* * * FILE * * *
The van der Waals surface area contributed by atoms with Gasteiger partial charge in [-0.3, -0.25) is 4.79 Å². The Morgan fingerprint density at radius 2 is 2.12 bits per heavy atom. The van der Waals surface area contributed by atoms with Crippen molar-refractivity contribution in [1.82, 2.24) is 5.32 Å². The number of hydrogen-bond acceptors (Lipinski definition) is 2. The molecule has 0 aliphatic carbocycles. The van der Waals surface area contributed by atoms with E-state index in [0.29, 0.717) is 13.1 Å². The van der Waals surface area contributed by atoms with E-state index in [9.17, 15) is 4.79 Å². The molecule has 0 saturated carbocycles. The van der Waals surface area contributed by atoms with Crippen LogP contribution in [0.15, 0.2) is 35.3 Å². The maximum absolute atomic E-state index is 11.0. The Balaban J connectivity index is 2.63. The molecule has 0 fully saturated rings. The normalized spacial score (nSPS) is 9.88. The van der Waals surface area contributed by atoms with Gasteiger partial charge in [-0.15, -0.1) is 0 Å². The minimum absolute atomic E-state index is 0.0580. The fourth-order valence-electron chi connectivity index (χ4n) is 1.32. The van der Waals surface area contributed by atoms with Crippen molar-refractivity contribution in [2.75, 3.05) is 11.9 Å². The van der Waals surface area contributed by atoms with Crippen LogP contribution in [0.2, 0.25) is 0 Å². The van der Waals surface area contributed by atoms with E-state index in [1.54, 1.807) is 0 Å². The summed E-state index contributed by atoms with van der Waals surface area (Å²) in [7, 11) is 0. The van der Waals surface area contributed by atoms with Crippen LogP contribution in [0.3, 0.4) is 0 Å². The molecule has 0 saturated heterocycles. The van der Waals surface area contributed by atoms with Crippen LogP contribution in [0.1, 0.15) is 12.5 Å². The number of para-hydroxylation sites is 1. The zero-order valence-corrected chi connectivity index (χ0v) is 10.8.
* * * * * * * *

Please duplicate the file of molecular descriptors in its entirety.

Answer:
The van der Waals surface area contributed by atoms with Gasteiger partial charge in [-0.3, -0.25) is 4.79 Å². The Morgan fingerprint density at radius 2 is 2.12 bits per heavy atom. The van der Waals surface area contributed by atoms with Crippen molar-refractivity contribution in [1.82, 2.24) is 5.32 Å². The number of hydrogen-bond acceptors (Lipinski definition) is 2. The molecule has 0 aliphatic carbocycles. The van der Waals surface area contributed by atoms with E-state index in [0.29, 0.717) is 13.1 Å². The van der Waals surface area contributed by atoms with E-state index in [9.17, 15) is 4.79 Å². The molecule has 0 saturated carbocycles. The van der Waals surface area contributed by atoms with Crippen LogP contribution in [0.15, 0.2) is 35.3 Å². The maximum absolute atomic E-state index is 11.0. The Balaban J connectivity index is 2.63. The molecule has 0 fully saturated rings. The normalized spacial score (nSPS) is 9.88. The van der Waals surface area contributed by atoms with Gasteiger partial charge in [-0.15, -0.1) is 0 Å². The minimum absolute atomic E-state index is 0.0580. The fourth-order valence-electron chi connectivity index (χ4n) is 1.32. The van der Waals surface area contributed by atoms with Crippen molar-refractivity contribution in [2.75, 3.05) is 11.9 Å². The van der Waals surface area contributed by atoms with Crippen LogP contribution in [0.2, 0.25) is 0 Å². The van der Waals surface area contributed by atoms with E-state index in [1.54, 1.807) is 0 Å². The summed E-state index contributed by atoms with van der Waals surface area (Å²) in [7, 11) is 0. The van der Waals surface area contributed by atoms with Crippen LogP contribution in [0.3, 0.4) is 0 Å². The molecule has 0 saturated heterocycles. The van der Waals surface area contributed by atoms with Crippen LogP contribution in [0.1, 0.15) is 12.5 Å². The number of para-hydroxylation sites is 1. The zero-order valence-corrected chi connectivity index (χ0v) is 10.8.